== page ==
I continue to be amazed by the lack of litigation stemming from the LEED certification process – i.e. LEEDigation.  There are only two instances of pure LEEDigation – Shaw Development and Northland Pines.  I’m not even sure Northland Pines counts since it has not resulted in a lawsuit.  

What factors have contributed to the non-litigious nature of the LEED rating system so far?


The recent Northland Pines High School LEED certification challenge was a bellwether as to how the United States Green Building Council plans to enforce the LEED rating system.  The USGBC made it clear that it was not interested in de-certifying buildings.  If the USGBC continues to work with owners, designers, and contractors to remedy green buildings instead of yanking LEED certification, then the chances for LEEDigation remain small.  


Prior to the Great Recession, many building owners developed green buildings for non-financial reasons.  When there were fewer LEED buildings, obtaining certification ensured press clippings and adoring fans.  It is difficult to measure loss of goodwill if a project fails to obtain a certain level of certification.  As LEED buildings have become more common, and green building regulations more prevalent, owners are demanding LEED certification for financial reasons (higher tenant demand, lower operating costs, increased productivity).  As financial reasons increase in importance, the chances for LEEDigation increases.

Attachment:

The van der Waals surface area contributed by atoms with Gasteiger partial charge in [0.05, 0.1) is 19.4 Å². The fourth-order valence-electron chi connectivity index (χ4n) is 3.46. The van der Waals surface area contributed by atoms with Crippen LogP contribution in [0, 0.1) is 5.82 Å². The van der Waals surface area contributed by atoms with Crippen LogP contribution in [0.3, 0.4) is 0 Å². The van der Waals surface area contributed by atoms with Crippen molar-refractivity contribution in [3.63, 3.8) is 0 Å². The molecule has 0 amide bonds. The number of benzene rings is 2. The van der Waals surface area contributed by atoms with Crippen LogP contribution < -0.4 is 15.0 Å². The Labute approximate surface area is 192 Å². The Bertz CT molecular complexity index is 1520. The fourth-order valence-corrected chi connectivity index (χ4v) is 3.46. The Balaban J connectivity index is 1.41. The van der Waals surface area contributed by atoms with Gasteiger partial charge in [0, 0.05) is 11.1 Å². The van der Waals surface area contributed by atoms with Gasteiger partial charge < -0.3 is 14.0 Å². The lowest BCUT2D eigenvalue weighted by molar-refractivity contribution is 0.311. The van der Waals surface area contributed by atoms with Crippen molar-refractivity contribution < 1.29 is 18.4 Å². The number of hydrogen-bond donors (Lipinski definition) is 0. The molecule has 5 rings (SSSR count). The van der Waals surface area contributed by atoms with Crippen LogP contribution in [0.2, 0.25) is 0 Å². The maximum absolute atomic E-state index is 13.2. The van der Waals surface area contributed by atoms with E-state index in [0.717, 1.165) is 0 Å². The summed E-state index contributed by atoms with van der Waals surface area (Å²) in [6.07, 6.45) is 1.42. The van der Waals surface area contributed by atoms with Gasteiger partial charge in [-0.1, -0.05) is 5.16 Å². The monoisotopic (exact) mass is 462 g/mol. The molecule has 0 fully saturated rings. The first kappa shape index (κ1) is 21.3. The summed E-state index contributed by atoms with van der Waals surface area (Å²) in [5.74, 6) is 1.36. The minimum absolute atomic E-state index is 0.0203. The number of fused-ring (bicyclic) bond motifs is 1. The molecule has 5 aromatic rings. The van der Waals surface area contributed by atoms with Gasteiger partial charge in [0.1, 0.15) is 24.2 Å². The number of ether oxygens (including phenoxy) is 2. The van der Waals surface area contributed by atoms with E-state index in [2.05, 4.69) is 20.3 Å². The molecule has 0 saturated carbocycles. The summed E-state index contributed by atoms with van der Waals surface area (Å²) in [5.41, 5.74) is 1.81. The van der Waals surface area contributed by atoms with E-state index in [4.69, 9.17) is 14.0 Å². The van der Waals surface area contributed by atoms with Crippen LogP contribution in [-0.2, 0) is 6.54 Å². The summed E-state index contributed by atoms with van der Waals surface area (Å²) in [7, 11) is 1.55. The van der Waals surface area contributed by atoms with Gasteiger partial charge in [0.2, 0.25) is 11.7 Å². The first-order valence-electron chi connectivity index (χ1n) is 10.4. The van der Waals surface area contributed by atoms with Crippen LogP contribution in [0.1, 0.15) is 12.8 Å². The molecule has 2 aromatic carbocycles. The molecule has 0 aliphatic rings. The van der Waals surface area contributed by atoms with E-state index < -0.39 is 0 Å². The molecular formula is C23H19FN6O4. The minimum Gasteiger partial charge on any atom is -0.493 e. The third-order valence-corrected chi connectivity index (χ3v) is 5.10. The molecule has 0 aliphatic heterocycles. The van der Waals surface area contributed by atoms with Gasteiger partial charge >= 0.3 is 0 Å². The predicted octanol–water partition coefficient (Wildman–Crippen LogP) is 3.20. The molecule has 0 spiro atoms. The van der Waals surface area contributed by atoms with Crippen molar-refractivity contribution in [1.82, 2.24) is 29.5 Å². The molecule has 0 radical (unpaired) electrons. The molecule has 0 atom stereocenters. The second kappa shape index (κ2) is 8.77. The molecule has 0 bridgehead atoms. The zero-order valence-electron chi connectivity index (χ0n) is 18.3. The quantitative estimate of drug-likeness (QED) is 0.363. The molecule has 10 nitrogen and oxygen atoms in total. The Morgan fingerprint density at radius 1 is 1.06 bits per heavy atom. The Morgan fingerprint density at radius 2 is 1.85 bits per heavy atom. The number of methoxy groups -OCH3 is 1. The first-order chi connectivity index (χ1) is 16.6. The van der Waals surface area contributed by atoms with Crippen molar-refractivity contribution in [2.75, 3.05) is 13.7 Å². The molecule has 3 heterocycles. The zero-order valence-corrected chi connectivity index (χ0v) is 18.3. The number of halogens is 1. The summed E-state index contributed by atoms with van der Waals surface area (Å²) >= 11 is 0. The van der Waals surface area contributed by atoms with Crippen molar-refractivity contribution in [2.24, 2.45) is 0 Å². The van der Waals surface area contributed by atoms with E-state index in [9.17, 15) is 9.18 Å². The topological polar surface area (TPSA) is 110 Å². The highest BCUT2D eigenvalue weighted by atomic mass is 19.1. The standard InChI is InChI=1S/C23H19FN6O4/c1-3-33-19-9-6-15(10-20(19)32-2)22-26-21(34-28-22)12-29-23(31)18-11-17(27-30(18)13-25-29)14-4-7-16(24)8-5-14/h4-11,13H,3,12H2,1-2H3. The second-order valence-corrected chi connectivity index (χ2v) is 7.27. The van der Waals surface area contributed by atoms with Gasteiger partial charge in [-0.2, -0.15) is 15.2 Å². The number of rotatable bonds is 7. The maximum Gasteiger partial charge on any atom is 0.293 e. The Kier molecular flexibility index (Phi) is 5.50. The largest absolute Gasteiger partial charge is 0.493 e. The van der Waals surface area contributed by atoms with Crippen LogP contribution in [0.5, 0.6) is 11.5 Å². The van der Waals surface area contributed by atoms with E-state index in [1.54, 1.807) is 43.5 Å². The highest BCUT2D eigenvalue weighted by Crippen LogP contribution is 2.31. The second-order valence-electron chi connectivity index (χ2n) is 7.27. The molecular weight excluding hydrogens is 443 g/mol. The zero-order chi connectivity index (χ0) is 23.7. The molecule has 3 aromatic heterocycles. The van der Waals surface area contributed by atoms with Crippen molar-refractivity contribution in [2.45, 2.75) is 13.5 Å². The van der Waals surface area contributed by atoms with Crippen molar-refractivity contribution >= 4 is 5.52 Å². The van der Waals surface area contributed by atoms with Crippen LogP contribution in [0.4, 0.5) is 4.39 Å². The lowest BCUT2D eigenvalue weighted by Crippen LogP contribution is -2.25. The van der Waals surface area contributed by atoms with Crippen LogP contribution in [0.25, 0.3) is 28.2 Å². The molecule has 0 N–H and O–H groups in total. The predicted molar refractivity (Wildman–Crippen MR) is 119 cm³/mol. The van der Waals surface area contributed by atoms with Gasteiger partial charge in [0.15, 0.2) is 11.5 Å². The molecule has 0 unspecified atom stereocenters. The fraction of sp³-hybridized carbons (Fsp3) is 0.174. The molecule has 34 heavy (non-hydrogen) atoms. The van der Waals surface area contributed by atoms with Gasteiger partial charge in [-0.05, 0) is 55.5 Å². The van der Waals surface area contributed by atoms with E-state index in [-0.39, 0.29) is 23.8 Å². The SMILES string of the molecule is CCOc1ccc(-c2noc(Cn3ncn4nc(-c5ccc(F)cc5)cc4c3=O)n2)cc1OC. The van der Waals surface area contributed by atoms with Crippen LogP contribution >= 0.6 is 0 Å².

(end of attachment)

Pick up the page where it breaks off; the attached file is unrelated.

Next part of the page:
The Economy

The Great Recession was certainly not a good thing, and the legal industry was not spared:  "As of April 8, 2010, over 14,696 people have been laid off by major law firms … since January 1, 2008."  These layoffs occurred because there was a decrease in the demand for legal services, including litigation.  The construction and real estate industries were particularly hard hit by the recession, and demand for litigation from these industries correspondingly dropped.  The green building industry may have avoided significant LEEDigation because parties were less willing to engage in costly litigation. 

Do you have any theories as to why LEEDigation has not developed? 

Photo Credit:  w0ld